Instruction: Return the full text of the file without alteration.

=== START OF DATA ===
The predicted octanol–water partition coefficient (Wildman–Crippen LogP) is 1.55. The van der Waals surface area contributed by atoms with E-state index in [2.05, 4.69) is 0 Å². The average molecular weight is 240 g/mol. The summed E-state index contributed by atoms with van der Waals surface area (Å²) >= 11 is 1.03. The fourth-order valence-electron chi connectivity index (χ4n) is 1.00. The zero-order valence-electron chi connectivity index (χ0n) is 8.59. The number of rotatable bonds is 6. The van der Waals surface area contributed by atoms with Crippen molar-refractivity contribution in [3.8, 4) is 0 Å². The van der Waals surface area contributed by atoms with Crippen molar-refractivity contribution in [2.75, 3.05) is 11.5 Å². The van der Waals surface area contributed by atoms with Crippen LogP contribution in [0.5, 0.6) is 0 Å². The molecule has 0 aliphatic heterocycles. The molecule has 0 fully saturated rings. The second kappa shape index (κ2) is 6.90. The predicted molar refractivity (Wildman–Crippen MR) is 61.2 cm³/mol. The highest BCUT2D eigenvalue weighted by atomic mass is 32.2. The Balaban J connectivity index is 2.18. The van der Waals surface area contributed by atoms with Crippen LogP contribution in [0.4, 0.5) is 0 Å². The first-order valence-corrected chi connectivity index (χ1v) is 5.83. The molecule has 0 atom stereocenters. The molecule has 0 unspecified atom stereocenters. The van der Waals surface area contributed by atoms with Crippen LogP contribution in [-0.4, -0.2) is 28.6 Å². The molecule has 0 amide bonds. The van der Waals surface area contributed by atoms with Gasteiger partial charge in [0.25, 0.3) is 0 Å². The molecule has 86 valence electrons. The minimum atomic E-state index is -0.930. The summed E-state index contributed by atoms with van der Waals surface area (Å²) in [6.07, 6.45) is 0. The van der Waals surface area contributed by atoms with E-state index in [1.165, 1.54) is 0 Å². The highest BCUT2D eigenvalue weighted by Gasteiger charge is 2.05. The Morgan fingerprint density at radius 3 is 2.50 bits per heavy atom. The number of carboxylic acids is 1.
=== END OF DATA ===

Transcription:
The predicted octanol–water partition coefficient (Wildman–Crippen LogP) is 1.55. The van der Waals surface area contributed by atoms with E-state index in [2.05, 4.69) is 0 Å². The average molecular weight is 240 g/mol. The summed E-state index contributed by atoms with van der Waals surface area (Å²) >= 11 is 1.03. The fourth-order valence-electron chi connectivity index (χ4n) is 1.00. The zero-order valence-electron chi connectivity index (χ0n) is 8.59. The number of rotatable bonds is 6. The van der Waals surface area contributed by atoms with Crippen molar-refractivity contribution in [3.8, 4) is 0 Å². The van der Waals surface area contributed by atoms with Crippen molar-refractivity contribution in [2.75, 3.05) is 11.5 Å². The van der Waals surface area contributed by atoms with Crippen LogP contribution in [0.5, 0.6) is 0 Å². The molecule has 0 aliphatic heterocycles. The molecule has 0 fully saturated rings. The second kappa shape index (κ2) is 6.90. The predicted molar refractivity (Wildman–Crippen MR) is 61.2 cm³/mol. The highest BCUT2D eigenvalue weighted by atomic mass is 32.2. The Balaban J connectivity index is 2.18. The van der Waals surface area contributed by atoms with Crippen LogP contribution in [0.4, 0.5) is 0 Å². The first-order valence-corrected chi connectivity index (χ1v) is 5.83. The molecule has 0 atom stereocenters. The molecule has 0 unspecified atom stereocenters. The van der Waals surface area contributed by atoms with Crippen LogP contribution in [-0.4, -0.2) is 28.6 Å². The molecule has 0 amide bonds. The van der Waals surface area contributed by atoms with Gasteiger partial charge in [0.25, 0.3) is 0 Å². The molecule has 86 valence electrons. The minimum atomic E-state index is -0.930. The summed E-state index contributed by atoms with van der Waals surface area (Å²) in [6.07, 6.45) is 0. The van der Waals surface area contributed by atoms with E-state index in [1.165, 1.54) is 0 Å². The highest BCUT2D eigenvalue weighted by Gasteiger charge is 2.05. The Morgan fingerprint density at radius 3 is 2.50 bits per heavy atom. The number of carboxylic acids is 1.